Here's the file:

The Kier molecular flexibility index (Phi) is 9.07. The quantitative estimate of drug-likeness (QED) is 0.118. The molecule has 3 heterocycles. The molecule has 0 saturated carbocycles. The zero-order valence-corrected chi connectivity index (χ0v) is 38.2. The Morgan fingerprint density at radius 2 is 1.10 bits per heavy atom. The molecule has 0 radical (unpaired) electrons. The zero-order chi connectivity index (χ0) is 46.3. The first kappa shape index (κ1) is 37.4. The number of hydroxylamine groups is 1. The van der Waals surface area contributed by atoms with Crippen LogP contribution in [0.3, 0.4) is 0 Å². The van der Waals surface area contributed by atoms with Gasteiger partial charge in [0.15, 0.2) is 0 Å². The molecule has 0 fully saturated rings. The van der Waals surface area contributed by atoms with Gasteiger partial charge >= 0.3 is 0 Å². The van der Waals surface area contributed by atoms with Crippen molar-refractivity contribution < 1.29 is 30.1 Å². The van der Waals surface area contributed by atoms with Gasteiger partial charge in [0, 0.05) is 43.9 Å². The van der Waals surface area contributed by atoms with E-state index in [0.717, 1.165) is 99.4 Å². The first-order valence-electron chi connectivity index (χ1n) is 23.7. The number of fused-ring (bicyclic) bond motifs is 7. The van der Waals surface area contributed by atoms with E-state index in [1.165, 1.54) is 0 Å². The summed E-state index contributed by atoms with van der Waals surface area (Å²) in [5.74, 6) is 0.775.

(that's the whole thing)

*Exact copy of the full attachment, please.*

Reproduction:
The Kier molecular flexibility index (Phi) is 9.07. The quantitative estimate of drug-likeness (QED) is 0.118. The molecule has 3 heterocycles. The molecule has 0 saturated carbocycles. The zero-order valence-corrected chi connectivity index (χ0v) is 38.2. The Morgan fingerprint density at radius 2 is 1.10 bits per heavy atom. The molecule has 0 radical (unpaired) electrons. The zero-order chi connectivity index (χ0) is 46.3. The first kappa shape index (κ1) is 37.4. The number of hydroxylamine groups is 1. The van der Waals surface area contributed by atoms with Crippen LogP contribution in [0.3, 0.4) is 0 Å². The van der Waals surface area contributed by atoms with Gasteiger partial charge in [0.15, 0.2) is 0 Å². The molecule has 0 fully saturated rings. The van der Waals surface area contributed by atoms with Gasteiger partial charge >= 0.3 is 0 Å². The van der Waals surface area contributed by atoms with Crippen molar-refractivity contribution < 1.29 is 30.1 Å². The van der Waals surface area contributed by atoms with Gasteiger partial charge in [0, 0.05) is 43.9 Å². The van der Waals surface area contributed by atoms with E-state index in [0.717, 1.165) is 99.4 Å². The first-order valence-electron chi connectivity index (χ1n) is 23.7. The number of fused-ring (bicyclic) bond motifs is 7. The van der Waals surface area contributed by atoms with E-state index in [1.165, 1.54) is 0 Å². The summed E-state index contributed by atoms with van der Waals surface area (Å²) in [5.74, 6) is 0.775.